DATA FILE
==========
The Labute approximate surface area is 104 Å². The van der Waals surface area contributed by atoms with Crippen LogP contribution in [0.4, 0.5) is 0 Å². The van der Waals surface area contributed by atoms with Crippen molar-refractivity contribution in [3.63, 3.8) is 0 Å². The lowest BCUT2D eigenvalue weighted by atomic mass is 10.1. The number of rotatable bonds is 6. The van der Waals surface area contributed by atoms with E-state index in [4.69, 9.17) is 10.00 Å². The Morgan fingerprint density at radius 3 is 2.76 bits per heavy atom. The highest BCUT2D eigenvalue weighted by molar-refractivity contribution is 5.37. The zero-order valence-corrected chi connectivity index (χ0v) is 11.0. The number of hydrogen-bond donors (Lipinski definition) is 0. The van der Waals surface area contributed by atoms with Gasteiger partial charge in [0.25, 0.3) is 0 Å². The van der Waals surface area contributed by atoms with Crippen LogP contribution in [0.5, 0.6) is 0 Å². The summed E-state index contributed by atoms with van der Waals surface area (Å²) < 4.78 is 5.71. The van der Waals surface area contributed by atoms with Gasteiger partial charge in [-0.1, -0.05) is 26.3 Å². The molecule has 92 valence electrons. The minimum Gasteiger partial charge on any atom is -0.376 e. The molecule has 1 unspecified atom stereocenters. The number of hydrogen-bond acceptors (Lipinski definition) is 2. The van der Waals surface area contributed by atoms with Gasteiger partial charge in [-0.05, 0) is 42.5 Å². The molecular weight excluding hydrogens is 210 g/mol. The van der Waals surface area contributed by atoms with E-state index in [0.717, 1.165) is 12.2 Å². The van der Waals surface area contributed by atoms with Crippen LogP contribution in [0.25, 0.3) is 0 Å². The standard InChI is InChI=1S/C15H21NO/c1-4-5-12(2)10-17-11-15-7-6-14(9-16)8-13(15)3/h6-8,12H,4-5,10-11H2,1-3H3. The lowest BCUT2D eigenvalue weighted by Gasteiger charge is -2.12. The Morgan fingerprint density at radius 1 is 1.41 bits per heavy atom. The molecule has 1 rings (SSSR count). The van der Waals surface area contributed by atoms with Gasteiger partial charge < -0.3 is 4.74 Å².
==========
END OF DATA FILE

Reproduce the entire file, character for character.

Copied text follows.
The Labute approximate surface area is 104 Å². The van der Waals surface area contributed by atoms with Crippen LogP contribution in [0.4, 0.5) is 0 Å². The van der Waals surface area contributed by atoms with Crippen molar-refractivity contribution in [3.63, 3.8) is 0 Å². The lowest BCUT2D eigenvalue weighted by atomic mass is 10.1. The number of rotatable bonds is 6. The van der Waals surface area contributed by atoms with E-state index in [4.69, 9.17) is 10.00 Å². The Morgan fingerprint density at radius 3 is 2.76 bits per heavy atom. The highest BCUT2D eigenvalue weighted by molar-refractivity contribution is 5.37. The zero-order valence-corrected chi connectivity index (χ0v) is 11.0. The number of hydrogen-bond donors (Lipinski definition) is 0. The van der Waals surface area contributed by atoms with Gasteiger partial charge in [0.25, 0.3) is 0 Å². The van der Waals surface area contributed by atoms with Crippen LogP contribution in [0.5, 0.6) is 0 Å². The summed E-state index contributed by atoms with van der Waals surface area (Å²) < 4.78 is 5.71. The van der Waals surface area contributed by atoms with Gasteiger partial charge in [-0.1, -0.05) is 26.3 Å². The molecule has 92 valence electrons. The minimum Gasteiger partial charge on any atom is -0.376 e. The molecule has 1 unspecified atom stereocenters. The number of hydrogen-bond acceptors (Lipinski definition) is 2. The van der Waals surface area contributed by atoms with Gasteiger partial charge in [-0.05, 0) is 42.5 Å². The molecular weight excluding hydrogens is 210 g/mol. The van der Waals surface area contributed by atoms with E-state index in [0.717, 1.165) is 12.2 Å². The van der Waals surface area contributed by atoms with Crippen LogP contribution in [0.25, 0.3) is 0 Å². The standard InChI is InChI=1S/C15H21NO/c1-4-5-12(2)10-17-11-15-7-6-14(9-16)8-13(15)3/h6-8,12H,4-5,10-11H2,1-3H3. The lowest BCUT2D eigenvalue weighted by Gasteiger charge is -2.12. The Morgan fingerprint density at radius 1 is 1.41 bits per heavy atom. The molecule has 1 rings (SSSR count). The van der Waals surface area contributed by atoms with Gasteiger partial charge < -0.3 is 4.74 Å².